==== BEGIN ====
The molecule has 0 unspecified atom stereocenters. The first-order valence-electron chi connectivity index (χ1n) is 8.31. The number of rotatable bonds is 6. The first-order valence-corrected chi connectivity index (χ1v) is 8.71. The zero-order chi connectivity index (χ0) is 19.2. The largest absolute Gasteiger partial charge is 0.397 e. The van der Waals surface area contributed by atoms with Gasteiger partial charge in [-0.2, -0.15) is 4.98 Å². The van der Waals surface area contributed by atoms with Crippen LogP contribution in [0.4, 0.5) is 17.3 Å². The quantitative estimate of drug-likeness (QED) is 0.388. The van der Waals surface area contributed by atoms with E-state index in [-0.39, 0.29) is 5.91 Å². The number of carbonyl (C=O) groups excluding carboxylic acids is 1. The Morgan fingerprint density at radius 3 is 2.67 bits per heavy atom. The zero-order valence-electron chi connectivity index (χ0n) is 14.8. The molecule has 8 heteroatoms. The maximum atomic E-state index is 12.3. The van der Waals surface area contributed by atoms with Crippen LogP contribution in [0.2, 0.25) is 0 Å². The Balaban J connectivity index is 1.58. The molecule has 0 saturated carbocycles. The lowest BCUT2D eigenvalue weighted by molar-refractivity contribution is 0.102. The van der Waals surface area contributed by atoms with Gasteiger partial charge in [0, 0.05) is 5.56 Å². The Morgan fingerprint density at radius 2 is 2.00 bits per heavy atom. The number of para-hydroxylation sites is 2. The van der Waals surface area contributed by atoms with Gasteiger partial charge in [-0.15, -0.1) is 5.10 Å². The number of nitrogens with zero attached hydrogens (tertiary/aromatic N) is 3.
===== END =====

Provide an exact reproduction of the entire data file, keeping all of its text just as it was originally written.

The molecule has 0 unspecified atom stereocenters. The first-order valence-electron chi connectivity index (χ1n) is 8.31. The number of rotatable bonds is 6. The first-order valence-corrected chi connectivity index (χ1v) is 8.71. The zero-order chi connectivity index (χ0) is 19.2. The largest absolute Gasteiger partial charge is 0.397 e. The van der Waals surface area contributed by atoms with Gasteiger partial charge in [-0.2, -0.15) is 4.98 Å². The van der Waals surface area contributed by atoms with Crippen LogP contribution in [0.4, 0.5) is 17.3 Å². The quantitative estimate of drug-likeness (QED) is 0.388. The van der Waals surface area contributed by atoms with E-state index in [-0.39, 0.29) is 5.91 Å². The number of carbonyl (C=O) groups excluding carboxylic acids is 1. The Morgan fingerprint density at radius 3 is 2.67 bits per heavy atom. The zero-order valence-electron chi connectivity index (χ0n) is 14.8. The molecule has 8 heteroatoms. The maximum atomic E-state index is 12.3. The van der Waals surface area contributed by atoms with Crippen LogP contribution in [0.2, 0.25) is 0 Å². The Balaban J connectivity index is 1.58. The molecule has 0 saturated carbocycles. The lowest BCUT2D eigenvalue weighted by molar-refractivity contribution is 0.102. The van der Waals surface area contributed by atoms with Gasteiger partial charge in [0, 0.05) is 5.56 Å². The Morgan fingerprint density at radius 2 is 2.00 bits per heavy atom. The number of para-hydroxylation sites is 2. The van der Waals surface area contributed by atoms with Gasteiger partial charge in [-0.15, -0.1) is 5.10 Å². The number of nitrogens with zero attached hydrogens (tertiary/aromatic N) is 3.